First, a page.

The guidance, which also considers reducing the overall load for players of particular age, maturity and injury profile (in line with the risk factors and load guidance published in 2019), will feature in the men’s and women’s Rugby World Cup player welfare standards and it is anticipated that other competitions will follow suit.
Programme of review and research
World Rugby has committed to measuring the ‘real life’ effect of these recommendations. World Rugby is partnering with 10 elite teams (five women’s and five men’s) and assess the mechanism, incidence and intensity of head impact events using instrumented mouth guards and video analysis. Four clubs – Leinster, ASM Clermont Auvergne, the Southland Stags and Benetton Treviso – have signed up to an innovative monitoring programme using instrumented mouthguards which will monitor implementation and measure outcomes in partnership with World Rugby.
Leinster Rugby have worked with Impact Gumshields to customize each players gumshield.
World Rugby Chief Executive Alan Gilpin said: “This important body of work reflects our ambition to advance welfare for players at all levels of the game. Evidence-based, this guidance is based on the largest study of contact training in the sport, developed by some of the best rugby, performance and medical minds in the game. We believe that by moderating overall training load on an individualised basis, including contact in season, it is possible to enhance both injury-prevention and performance outcomes which are good for players, coaches and fans.”
World Rugby Director of Rugby and High Performance and former Ireland coach Joe Schmidt added: “Training has increasingly played an important role in injury-prevention as well as performance over the last decade. While there is significantly less full contact training than many people might imagine, it is our hope that having a central set of guidelines will further inform players and coaches of the progression, key considerations and volume/intensity of any contact that is done during training.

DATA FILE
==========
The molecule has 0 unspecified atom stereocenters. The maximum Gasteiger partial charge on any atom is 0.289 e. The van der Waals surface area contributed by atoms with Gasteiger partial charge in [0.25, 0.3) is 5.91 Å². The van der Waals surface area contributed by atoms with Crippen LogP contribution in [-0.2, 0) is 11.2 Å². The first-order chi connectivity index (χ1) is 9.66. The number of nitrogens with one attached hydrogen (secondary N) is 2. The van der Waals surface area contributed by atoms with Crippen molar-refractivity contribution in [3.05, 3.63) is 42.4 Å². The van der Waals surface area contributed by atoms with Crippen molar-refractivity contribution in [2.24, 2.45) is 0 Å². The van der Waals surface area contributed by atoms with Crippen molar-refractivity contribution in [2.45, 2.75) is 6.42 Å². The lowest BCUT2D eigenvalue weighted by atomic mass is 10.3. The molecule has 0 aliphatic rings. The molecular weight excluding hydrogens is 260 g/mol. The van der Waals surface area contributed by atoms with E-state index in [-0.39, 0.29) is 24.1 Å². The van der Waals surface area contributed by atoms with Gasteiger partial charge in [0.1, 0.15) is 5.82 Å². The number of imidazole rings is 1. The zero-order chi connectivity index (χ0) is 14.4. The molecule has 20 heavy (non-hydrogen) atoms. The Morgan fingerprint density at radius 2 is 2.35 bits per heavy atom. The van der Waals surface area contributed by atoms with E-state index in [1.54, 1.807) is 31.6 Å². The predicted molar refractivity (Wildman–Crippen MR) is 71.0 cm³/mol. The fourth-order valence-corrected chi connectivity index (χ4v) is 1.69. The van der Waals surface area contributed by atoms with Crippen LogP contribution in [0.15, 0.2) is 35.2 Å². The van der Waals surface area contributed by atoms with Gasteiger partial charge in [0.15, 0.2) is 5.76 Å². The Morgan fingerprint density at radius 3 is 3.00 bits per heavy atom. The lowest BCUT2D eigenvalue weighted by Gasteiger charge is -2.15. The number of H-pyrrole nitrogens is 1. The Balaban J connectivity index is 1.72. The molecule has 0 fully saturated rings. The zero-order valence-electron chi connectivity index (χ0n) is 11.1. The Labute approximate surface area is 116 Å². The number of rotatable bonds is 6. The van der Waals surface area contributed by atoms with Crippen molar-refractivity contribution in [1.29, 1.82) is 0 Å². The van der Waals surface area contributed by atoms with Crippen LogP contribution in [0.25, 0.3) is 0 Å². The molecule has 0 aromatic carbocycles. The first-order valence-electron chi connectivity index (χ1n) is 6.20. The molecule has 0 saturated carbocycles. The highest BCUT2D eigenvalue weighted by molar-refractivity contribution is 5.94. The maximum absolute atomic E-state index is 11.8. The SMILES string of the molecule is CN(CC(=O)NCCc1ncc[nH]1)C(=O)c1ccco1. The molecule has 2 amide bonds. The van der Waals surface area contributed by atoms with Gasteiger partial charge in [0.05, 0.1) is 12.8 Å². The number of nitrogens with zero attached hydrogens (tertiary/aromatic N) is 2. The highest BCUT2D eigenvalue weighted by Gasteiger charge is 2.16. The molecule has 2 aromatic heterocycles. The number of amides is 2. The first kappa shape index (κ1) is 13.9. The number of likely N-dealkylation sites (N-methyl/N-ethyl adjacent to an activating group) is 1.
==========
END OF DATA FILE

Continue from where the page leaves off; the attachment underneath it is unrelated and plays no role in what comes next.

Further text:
“These new guidelines, developed by leading experts and, backed by elite players, union directors of rugby and leading competitions, will aid coaches in identifying performance gains through best-practice training and contact limit guidance. It is by necessity a work in progress and will be monitored and further researched to understand the positive impact on player welfare.
“We recognise that community level rugby can be an almost entirely different sport in terms of fitness levels, resources and how players can be expected to train. World Rugby continue to invest in research and as well as trialling law adaptations, focused specifically on the community game for men, women and children, to complement our commitments to player welfare in the professional game.”
World Rugby is also progressing a wide-ranging study of the impact of replacements on injury risk in the sport, a ground-breaking study into the frequency and nature of head impacts in community rugby in partnership with the University of Otago, and further research specific to the professional women’s game. All of these priority activities will inform the decisions the sport makes to advance welfare for players at all levels and stages.